Tom Hodgkinson: People crave adventure and romance, and they're rarely on offer from a corporate job



Are small businesses the future? I ask this as I have just returned from a meeting of a project called the Power of Small at the Royal Society of Arts, designed to research the growth of small business and find out what is driving it.

The RSA's figures say that 14.3 per cent of the workforce is now self-employed, the highest figure on record. While naysayers attribute the growth in small business to desperation caused by unemployment – the sacked car-factory worker is cleaning windows to make ends meet – the RSA says that, when asked, more than 50 per cent of small-business owners claimed "freedom" as their central motivation, not money.

One journalist at the RSA meeting defended the multinationals by saying that they pay higher wages and offer more security than small businesses. But this merely utilitarian view ignores the fact that people crave adventure and romance in their lives, and that such commodities are rarely on offer from the corporates, unless you count going on a bonding bungee-jumping weekend.

Though I would not want to romanticise small business too much. We've been running the Idler Academy for more than three years now, and it ain't easy. And when I talk to other owners of small businesses, such as pub landlords and shopkeepers, their grumbles are the same: VAT, PAYE, rent, business rates, website maintenance, the non-stop pressure to sell products and find new customers. Add to that the small returns typically on offer, particularly during the first few years, and you wonder why you bother. Surely it would be easier to get a job at the council, turn up every day and take the salary.

But the grumbles of the small-business owner are of an existentially different nature to the grumbles of the corporate-wage slave. "It's a nightmare, but it's my nightmare," is one common comment. The small-business people have taken responsibility for their lives; they do not seethe with powerless resentment. And crucially, they enjoy the process of their work, not just the financial outcome. It's the satisfying feeling I get when I see 20 happy people leave our shop after a talk.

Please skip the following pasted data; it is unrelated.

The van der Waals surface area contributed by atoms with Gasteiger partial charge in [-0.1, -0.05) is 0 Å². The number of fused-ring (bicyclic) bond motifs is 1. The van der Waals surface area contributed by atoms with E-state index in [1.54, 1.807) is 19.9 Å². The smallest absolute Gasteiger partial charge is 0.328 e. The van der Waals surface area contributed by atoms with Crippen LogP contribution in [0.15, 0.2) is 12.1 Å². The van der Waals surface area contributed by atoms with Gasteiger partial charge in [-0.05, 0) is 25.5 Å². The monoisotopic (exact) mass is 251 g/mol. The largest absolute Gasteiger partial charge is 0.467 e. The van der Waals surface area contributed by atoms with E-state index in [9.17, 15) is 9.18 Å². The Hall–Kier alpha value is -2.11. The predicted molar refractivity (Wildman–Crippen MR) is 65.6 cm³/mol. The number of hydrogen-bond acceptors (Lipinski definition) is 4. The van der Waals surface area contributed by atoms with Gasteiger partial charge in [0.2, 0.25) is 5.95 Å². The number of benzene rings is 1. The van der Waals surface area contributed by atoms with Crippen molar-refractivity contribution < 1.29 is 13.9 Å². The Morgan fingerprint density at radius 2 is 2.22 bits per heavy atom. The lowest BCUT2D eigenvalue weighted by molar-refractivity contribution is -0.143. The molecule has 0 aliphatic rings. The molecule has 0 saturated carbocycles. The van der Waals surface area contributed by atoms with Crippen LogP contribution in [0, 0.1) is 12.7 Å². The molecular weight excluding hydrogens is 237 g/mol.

According to the RSA, running a small business is particularly attractive to young people, women and the over-55s, and these are the groups we see most at Idler Academy events and courses.

One central driver behind the rise in entrepreneurialism has been the internet. I have blamed the net for hollowing out the old middle-class professions such as journalism, photography and music while sucking money up towards an elite of Aspergic geeks in Silicon Valley, but it has also encouraged enterprise: individuals sell stuff on eBay and rent their spare room on Airbnb to make extra cash. We are perhaps returning to an economy characterised by mixed work: instead of one steady job for life, we can pursue a number of activities at once. To me, this is vastly preferable to the dream of "full-time full employment" dreamt of by Tony Benn and now promoted by George Osborne.

While the internet may be dominated right now by a handful of giants, I still believe in its democratic power. That's why we are starting to film our courses and sell them online.

Above all, small businesses are fun – to run and to work for. They can operate like a family, and are particularly enjoyable when the business is pursuing meaning and an idea rather than just profit. They are full of vitality. Friends in corporate jobs, on the other hand, complain about the mix of boredom and stress they suffer. One successful entrepreneur told me about a dinner party he'd been to recently. The lawyers and bankers there, while they might own a house in St John's Wood, seemed consumed with self-hatred. "Posh drudgery, just posh drudgery," he said.

After three-and-a-half happy years in this spot, this column is coming to a close. I hope you have enjoyed my idle thoughts and ruminations. If you would like to receive my free weekly newsletter, "Hodgkinson's Register", a mix of comment and naked marketing of the books and courses offered by the Idler Academy, sign up at Till then, goodbye!

Tom Hodgkinson is editor of 'The Idler'

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